I've been trying to get my ahead around open-source software licensing (which I probably should have done much earlier than I am!)

From what I can tell, because posts made on WP SE are automatically licensed under CC BY-SA 3.0 (and not 4.0 - see https://creativecommons.org/compatiblelicenses/), code snippets from this site can't actually be combined into a Wordpress project (if it is going to be distributed).

Have I understood this correctly?

As a followup question, does any user who posts WP code samples on this site violate the GPL by re-licensing their GPL derivative code under CC BY-SA?

2 Answers 2


It's a huge mess, welcome to code licensing!

As it stands right now content on SE network is indeed under Creative Commons with all the implications.

Some people grant additional permissions to their code contributions, for example I explicitly license all my code here under MIT as well (by saying so on my profile).

Obviously Stack Overflow existed and had this problem even longer than WPSE too. So this is basically elephant in the room, the world of programming is choke full of code originated there. Alas, that gives more responsible people (and lawyers I guess) a fit.

So my personal approach — if you want to use substantial (I know this is vague, I define this for myself as considerable chunk of code, implementing some functionality) code from SE then ask the author to license it fittingly. I did this multiple times and never was denied.

Tiny logicless (or nearly so) snippets, you could write yourself quickly, I think are fair use and fair game. If someone magically enforces licensing on all of that — programming industry will collapse overnight. :)

If you want bulletproof certainty just ask for license for everything.

On the SE network level there are now plans to switch code license to more permissive. Guess what — it's a huge mess. See A New Code License: The MIT, this time with Attribution Required

As a followup question, does any user who posts WP code samples on this site violate the GPL by re-licensing their GPL derivative code under CC BY-SA?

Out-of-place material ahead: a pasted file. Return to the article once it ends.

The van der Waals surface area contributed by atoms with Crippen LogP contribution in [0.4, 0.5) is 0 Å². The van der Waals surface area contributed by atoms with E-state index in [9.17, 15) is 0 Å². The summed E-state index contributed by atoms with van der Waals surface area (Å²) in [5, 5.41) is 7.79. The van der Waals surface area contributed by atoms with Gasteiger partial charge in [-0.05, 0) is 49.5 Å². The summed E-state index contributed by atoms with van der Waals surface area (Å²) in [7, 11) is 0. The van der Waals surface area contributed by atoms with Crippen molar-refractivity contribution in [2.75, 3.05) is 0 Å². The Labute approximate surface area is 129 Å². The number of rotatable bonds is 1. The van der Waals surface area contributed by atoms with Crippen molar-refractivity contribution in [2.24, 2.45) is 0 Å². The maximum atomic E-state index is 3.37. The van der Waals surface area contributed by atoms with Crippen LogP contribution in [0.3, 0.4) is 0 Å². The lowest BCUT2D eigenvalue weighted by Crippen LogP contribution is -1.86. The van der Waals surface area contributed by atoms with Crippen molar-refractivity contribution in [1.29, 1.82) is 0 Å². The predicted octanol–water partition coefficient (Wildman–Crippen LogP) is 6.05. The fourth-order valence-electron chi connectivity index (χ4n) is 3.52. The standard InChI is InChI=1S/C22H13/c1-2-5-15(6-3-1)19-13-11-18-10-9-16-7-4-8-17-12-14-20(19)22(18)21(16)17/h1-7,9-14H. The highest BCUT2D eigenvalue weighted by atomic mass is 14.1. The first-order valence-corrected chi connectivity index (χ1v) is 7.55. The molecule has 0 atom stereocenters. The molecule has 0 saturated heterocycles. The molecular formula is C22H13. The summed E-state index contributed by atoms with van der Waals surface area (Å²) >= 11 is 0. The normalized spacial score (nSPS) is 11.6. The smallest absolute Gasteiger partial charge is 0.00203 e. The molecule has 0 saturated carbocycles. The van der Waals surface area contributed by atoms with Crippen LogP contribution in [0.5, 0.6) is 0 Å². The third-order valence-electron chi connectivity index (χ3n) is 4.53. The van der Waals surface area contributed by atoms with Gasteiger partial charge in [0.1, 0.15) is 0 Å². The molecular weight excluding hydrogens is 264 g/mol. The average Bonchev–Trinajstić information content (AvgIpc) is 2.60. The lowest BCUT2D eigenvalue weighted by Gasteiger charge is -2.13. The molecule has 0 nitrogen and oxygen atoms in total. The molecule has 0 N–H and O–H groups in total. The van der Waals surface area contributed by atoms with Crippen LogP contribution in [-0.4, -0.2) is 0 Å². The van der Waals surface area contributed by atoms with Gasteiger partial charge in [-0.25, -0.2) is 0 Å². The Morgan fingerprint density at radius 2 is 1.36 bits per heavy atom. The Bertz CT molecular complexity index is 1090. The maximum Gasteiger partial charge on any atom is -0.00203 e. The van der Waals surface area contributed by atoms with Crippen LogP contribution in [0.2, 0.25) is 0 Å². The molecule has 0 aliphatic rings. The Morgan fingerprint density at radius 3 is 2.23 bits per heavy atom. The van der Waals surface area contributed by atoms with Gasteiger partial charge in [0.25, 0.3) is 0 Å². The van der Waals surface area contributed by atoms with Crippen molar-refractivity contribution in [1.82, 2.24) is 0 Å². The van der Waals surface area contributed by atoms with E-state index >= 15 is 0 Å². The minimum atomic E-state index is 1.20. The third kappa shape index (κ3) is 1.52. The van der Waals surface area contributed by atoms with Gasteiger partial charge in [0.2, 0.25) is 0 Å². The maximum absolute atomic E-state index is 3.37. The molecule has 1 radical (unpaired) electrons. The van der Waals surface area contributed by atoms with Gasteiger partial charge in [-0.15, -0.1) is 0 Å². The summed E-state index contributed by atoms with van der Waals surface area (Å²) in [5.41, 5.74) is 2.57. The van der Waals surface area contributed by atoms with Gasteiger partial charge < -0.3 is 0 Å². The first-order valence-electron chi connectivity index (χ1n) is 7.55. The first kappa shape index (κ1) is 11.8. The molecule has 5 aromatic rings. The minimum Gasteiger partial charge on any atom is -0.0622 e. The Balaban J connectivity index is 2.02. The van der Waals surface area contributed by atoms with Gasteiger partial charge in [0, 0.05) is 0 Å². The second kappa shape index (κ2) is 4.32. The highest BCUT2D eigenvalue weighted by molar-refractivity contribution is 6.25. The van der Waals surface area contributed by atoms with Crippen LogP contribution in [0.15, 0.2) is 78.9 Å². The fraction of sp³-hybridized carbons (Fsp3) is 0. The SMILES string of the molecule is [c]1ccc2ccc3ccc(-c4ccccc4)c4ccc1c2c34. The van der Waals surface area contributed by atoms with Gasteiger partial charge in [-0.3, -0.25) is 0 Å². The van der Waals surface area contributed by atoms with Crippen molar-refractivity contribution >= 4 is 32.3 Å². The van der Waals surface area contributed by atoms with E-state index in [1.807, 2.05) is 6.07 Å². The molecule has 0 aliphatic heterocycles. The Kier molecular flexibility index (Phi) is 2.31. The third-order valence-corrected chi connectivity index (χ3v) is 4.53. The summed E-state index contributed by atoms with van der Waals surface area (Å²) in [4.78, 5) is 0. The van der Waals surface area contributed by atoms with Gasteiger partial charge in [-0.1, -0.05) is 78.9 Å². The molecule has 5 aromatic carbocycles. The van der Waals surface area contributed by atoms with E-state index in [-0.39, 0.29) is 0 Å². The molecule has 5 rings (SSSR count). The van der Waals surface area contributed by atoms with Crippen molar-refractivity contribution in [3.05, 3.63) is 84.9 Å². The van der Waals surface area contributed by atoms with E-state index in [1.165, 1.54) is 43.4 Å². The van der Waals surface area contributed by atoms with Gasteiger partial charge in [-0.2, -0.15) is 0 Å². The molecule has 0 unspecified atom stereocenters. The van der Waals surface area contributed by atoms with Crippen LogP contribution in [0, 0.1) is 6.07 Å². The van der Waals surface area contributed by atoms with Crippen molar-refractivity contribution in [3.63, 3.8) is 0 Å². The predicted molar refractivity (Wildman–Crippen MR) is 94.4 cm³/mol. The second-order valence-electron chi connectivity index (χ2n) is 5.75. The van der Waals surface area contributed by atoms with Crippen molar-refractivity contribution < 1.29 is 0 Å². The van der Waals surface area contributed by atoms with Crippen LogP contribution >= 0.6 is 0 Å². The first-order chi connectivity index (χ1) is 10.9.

If you mean WP code in general — the GPL derivative stance of WordPress project is more their wishful thinking than a real thing. Official plugin and theme repositories themselves do not enforce this.

If you mean GPL code from elsewhere (like WordPress core) used here in answers — it falls under fair use (more or less).

  • Thanks heaps for this explanation, @Rarst, it's helped me understand it more. How did you come to the decision to use MIT for your contribs? I've noticed it's somewhat common to do so, some use Apache 2.0 as well. What do you think about releasing contribs into public domain (such as thru CCO?)
    – Tim Malone
    Commented Apr 11, 2016 at 0:07
  • In relation to Wordpress derivative stance, I'm pretty sure their official repos require 100% GPL, even though they admit eg. theme CSS doesn't classify as derivative. For my purposes, I think I'd prefer to comply with the spirit of their licensing and license my themes/plugins as GPL.
    – Tim Malone
    Commented Apr 11, 2016 at 0:08
  • And one more comment - I found a suggestion on Open Source SE that you could re-license SE contribs as CC BY-SA 4.0 and then as GPLv3. If this is sound, this looks like a great way to go: opensource.stackexchange.com/questions/2234
    – Tim Malone
    Commented Apr 11, 2016 at 0:11
  • I blogged about my preference for MIT rarst.net/code/license-compatibility , GPL has crappy compatibility with Apache. Hadn't considered public domain, permissive license works for me. "official repos require 100% GPL" — wrong, they don't, only require GPL–compatible license.
    – Rarst
    Commented Apr 11, 2016 at 8:04
  • Thanks for clarifying, I did indeed misread the 100% GPL compatible note on the Wordpress site! Checking out your blog post.
    – Tim Malone
    Commented Apr 11, 2016 at 10:04

OSS licenses are a big mess and you will need to ask this question at the OSS licenses stack (forgot which one it is, but there is one).

The general answer though, is don't use anything as it is from this site. While some code might work when just copy and pasting it, the purpose of the answer is to highlight approaches to fix problems, and not to be an "out of the box" solutions. Use the answer only as inspiration, and you don't even get into the copyright minefield ;).

On top of that most answers describe facts, which most likely either prevent any copyright protection for them, or will make a reuse of them legal under "fair use", but this might be tricky and depend on the individual answer.

Last but not least. SE is doing a disservice by letting people think that the code here is licensed under any OSS license. The copyrights to some of the code posted here do not belong to the poster and therefor even if he understood the complexities of SE licensing, the code is not his to relicense in the first place. Big Corps will probably not accept any code copy and pasted from SE in order to avoid even the slight chance of copyright infringement by mistake.

  • Thanks for your answer Mark Kaplun. I selected Rarst's as the answer because of the additional explanations he provided, but +1 for the pointer to the Open Source stack, where I found opensource.stackexchange.com/questions/2234
    – Tim Malone
    Commented Apr 11, 2016 at 0:13

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